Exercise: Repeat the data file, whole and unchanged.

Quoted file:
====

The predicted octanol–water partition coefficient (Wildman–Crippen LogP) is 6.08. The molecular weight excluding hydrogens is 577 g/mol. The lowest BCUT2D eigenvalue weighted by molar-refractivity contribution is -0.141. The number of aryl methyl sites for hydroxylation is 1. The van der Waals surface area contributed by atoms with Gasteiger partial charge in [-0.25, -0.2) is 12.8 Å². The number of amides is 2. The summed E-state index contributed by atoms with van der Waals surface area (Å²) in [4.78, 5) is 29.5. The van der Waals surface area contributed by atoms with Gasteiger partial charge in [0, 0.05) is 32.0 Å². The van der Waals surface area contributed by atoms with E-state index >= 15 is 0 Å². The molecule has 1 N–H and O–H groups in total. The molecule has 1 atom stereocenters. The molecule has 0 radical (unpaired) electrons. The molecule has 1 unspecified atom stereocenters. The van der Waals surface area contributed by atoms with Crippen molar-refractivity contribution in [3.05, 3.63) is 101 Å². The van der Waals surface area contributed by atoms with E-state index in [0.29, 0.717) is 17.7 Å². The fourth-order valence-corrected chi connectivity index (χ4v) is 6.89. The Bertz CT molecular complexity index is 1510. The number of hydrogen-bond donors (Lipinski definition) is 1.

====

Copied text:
The predicted octanol–water partition coefficient (Wildman–Crippen LogP) is 6.08. The molecular weight excluding hydrogens is 577 g/mol. The lowest BCUT2D eigenvalue weighted by molar-refractivity contribution is -0.141. The number of aryl methyl sites for hydroxylation is 1. The van der Waals surface area contributed by atoms with Gasteiger partial charge in [-0.25, -0.2) is 12.8 Å². The number of amides is 2. The summed E-state index contributed by atoms with van der Waals surface area (Å²) in [4.78, 5) is 29.5. The van der Waals surface area contributed by atoms with Gasteiger partial charge in [0, 0.05) is 32.0 Å². The van der Waals surface area contributed by atoms with E-state index >= 15 is 0 Å². The molecule has 1 N–H and O–H groups in total. The molecule has 1 atom stereocenters. The molecule has 0 radical (unpaired) electrons. The molecule has 1 unspecified atom stereocenters. The van der Waals surface area contributed by atoms with Crippen molar-refractivity contribution in [3.05, 3.63) is 101 Å². The van der Waals surface area contributed by atoms with E-state index in [0.29, 0.717) is 17.7 Å². The fourth-order valence-corrected chi connectivity index (χ4v) is 6.89. The Bertz CT molecular complexity index is 1510. The number of hydrogen-bond donors (Lipinski definition) is 1.